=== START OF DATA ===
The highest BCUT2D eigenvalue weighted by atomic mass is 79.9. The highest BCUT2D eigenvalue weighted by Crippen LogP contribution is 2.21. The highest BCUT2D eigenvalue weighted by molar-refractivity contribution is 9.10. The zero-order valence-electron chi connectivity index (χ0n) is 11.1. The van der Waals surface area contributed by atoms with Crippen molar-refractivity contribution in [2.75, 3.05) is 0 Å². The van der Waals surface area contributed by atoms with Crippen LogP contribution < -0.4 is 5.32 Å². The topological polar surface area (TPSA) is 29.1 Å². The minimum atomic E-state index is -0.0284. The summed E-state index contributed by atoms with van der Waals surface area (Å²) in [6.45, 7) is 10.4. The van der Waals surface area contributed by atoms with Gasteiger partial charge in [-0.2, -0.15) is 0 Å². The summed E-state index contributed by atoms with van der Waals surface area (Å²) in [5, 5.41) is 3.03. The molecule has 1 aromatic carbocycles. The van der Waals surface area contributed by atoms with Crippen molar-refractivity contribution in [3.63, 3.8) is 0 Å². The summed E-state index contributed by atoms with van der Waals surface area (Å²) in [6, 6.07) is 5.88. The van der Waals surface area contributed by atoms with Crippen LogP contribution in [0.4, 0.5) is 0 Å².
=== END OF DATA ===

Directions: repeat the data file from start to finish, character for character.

The highest BCUT2D eigenvalue weighted by atomic mass is 79.9. The highest BCUT2D eigenvalue weighted by Crippen LogP contribution is 2.21. The highest BCUT2D eigenvalue weighted by molar-refractivity contribution is 9.10. The zero-order valence-electron chi connectivity index (χ0n) is 11.1. The van der Waals surface area contributed by atoms with Crippen molar-refractivity contribution in [2.75, 3.05) is 0 Å². The van der Waals surface area contributed by atoms with Crippen LogP contribution < -0.4 is 5.32 Å². The topological polar surface area (TPSA) is 29.1 Å². The minimum atomic E-state index is -0.0284. The summed E-state index contributed by atoms with van der Waals surface area (Å²) in [6.45, 7) is 10.4. The van der Waals surface area contributed by atoms with Gasteiger partial charge in [-0.2, -0.15) is 0 Å². The summed E-state index contributed by atoms with van der Waals surface area (Å²) in [5, 5.41) is 3.03. The molecule has 1 aromatic carbocycles. The van der Waals surface area contributed by atoms with Crippen molar-refractivity contribution in [3.63, 3.8) is 0 Å². The summed E-state index contributed by atoms with van der Waals surface area (Å²) in [6, 6.07) is 5.88. The van der Waals surface area contributed by atoms with Crippen LogP contribution in [0.4, 0.5) is 0 Å².